DPM Tharman at the launch of Jabil’s Blue Sky Singapore Innovation Centre

DPM Tharman at the launch of Jabil’s Blue Sky Singapore Innovation Centre

DPM Tharman Shanmugaratnam | 9 November 2017

Transcript of a speech delivered by DPM Tharman Shanmugaratnam at the launch of Jabil's Blue Sky Singapore Innovation Centre on 9 November 2017.

 

Mr. Forbes Alexander, Chief Financial Officer, Jabil

Mr. Erich Hoch, Executive Vice President & Chief Executive Officer, Jabil Digital Solutions

Mr. Lim Boon Heng, Chairman, Temasek Holdings

Distinguished guests,

Ladies and Gentlemen,

I am very pleased to join you this morning at this launch of Jabil’s Blue Sky Singapore Innovation Centre. It is a significant investment, which has taken over a year to develop and launch, and demonstrates the confidence that Jabil has in Singapore.

Since incorporation in 2002, Jabil Singapore has grown tremendously. Today, Singapore is the base for Jabil’s Green Point global headquarters, the regional headquarters for its Electronics Manufacturing Services, its global supply chain control tower and it’s a configure-to-order manufacturing plant. It is also home to more than 400 employees. 

This new Blue Sky Singapore Innovation Centre, the first in Asia, is a big step-up in Jabil’s presence in Singapore with more than a hundred additional employees. It adds a new dimension of capabilities in Jabil Singapore with its mandate to develop Advanced Manufacturing solutions, as well as manufacturing technologies. It will, in particular, help transform and serve digital manufacturing and solutions, with a focus on additive manufacturing and flexible hybrid electronics.

It will also complement Jabil’s three other centres globally, which focus on different but related areas like packaging and advanced supply chain management.

Positioning Singapore for the Revolution in Global Manufacturing

Manufacturing is undergoing a revolution globally. Emerging technologies are transforming the factory floor and reconfiguring global value chains, with major implications for how nations and cities compete. The technologies are shortening many value chains, and enabling agile production closer to final markets (e.g. customised, small volume production near the customers). 

This manufacturing revolution is both challenge and opportunity for Singapore. We are positioning ourselves to be part of this revolution, and to be part of the new global value chains. It involves two main thrusts:

First, we are developing a thick and interconnected ecosystem around advanced manufacturing. It means not only being a place where the leading edge of manufactured goods are produced (such as semiconductor equipment, biosensors and new materials), but also the cluster of activities that are increasingly being co-located with advanced manufacturing - the R&D and innovation labs that closely integrated with factory production, the design capabilities, and the services that are part of the same value-chain - the data analytics to understand consumer’s changing preferences, IP protection, and the first rate global logistics and digital supply chain management capabilities.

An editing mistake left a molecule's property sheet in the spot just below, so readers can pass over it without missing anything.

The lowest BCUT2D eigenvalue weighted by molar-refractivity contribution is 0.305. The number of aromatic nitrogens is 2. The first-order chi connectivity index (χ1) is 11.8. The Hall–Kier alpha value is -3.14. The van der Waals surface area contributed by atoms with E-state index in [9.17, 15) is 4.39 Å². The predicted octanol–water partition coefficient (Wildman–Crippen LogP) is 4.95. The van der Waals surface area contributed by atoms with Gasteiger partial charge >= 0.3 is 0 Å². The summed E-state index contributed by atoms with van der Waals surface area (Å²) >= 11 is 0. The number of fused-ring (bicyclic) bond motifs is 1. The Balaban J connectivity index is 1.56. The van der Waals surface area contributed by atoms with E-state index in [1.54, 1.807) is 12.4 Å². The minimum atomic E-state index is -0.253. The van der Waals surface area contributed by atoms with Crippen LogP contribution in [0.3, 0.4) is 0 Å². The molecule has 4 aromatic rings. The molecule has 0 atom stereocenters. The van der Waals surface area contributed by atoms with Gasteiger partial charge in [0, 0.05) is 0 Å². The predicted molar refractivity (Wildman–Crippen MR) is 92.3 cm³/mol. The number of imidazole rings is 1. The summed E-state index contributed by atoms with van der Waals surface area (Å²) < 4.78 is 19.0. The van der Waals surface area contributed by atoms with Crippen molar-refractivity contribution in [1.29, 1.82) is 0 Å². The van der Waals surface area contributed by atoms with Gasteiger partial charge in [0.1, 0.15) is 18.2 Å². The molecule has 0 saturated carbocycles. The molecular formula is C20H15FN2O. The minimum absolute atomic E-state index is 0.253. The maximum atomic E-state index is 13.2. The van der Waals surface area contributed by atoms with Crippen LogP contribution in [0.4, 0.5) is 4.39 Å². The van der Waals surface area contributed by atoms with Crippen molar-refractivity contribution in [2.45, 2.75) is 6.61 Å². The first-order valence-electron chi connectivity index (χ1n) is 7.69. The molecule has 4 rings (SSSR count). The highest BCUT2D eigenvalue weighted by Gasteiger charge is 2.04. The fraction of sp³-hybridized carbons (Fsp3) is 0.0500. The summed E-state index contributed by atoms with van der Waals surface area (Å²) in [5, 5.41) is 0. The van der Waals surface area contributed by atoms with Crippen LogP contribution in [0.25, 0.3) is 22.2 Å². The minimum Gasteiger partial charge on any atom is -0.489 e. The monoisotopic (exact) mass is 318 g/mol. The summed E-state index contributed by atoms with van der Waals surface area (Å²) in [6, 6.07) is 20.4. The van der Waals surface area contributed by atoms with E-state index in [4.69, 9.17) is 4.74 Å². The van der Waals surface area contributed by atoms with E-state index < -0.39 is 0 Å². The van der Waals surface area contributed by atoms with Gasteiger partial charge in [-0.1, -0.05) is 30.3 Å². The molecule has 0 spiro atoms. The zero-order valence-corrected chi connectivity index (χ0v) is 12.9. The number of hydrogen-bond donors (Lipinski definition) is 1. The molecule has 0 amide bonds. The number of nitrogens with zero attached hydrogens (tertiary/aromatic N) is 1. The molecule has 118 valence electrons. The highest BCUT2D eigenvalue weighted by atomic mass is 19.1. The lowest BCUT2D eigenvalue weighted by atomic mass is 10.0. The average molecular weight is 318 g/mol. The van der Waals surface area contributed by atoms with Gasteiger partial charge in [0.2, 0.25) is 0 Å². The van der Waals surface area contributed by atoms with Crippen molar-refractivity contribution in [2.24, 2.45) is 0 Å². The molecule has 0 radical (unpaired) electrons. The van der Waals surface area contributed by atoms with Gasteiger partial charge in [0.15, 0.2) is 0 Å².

Second, it also means an agile way to develop our human capital, so that we always close to the frontier. The frontiers keep shifting - as the technologies, standards and protocols keep evolving. So while we build on a solid foundation of skills in Singapore, we have to go much further, to develop deep skills as well as to continuously augment our skills. Companies play a very important role in this - in partnership with our tertiary institutions, and our public sector research agencies.

Both these thrusts involve close collaboration between our public and private sector players. For e.g.: 

We have set aside S$3.2 billion for research and development in Advanced Manufacturing and Engineering under the Research, Innovation and Enterprise (RIE) 2020 plan. 

We have set up platforms for the industry to test advanced manufacturing technologies and processes. A*STAR has launched two model factories tor this purpose – the Singapore Institute of Manufacturing Technology (SIMTech) and Advanced Remanufacturing and Technology Centre (ARTC). Some of our SMEs, like Feinmetall’s digital manufacturing facility, have been fitted out with technology solutions piloted at SIMTech’s model factory.

Singapore has also developed, and is continuing to attract, a sizeable pool of adopters and enablers of advanced manufacturing like Jabil’s Blue Sky Singapore Innovation Centre, ABB in robotics, Accenture’s Centre-of-Excellence for the Internet-of-Things, and Siemens first-of-its-kind fully integrated global Digitalisation Hub.

EDB and SkillsFuture Singapore (SSG) have just launched a SkillsFuture Series for Advanced Manufacturing, a curated list of modular industry-relevant courses across proficiency levels, and will work closely with companies to help their employees take advantage of these development opportunities. Our tertiary institutions such as Singapore Polytechnic and Nanyang Technological University will expand the range of courses available in this area, in consultation with companies.

We look forward to partnering Jabil Singapore to ensure its workforce is digital-ready and its operations stay plugged in to developments at the frontiers of advanced manufacturing. Jabil can also play an active role in shaping the curricula in this game of agile development of skills and capabilities.

Conclusion

To conclude briefly. We are excited that Jabil has chosen Singapore to be the Asian home of its Blue Sky Innovation Centre, but that’s much work ahead for both of us. We look forward to partnering Jabil as we grow and transform manufacturing in Singapore, for the world.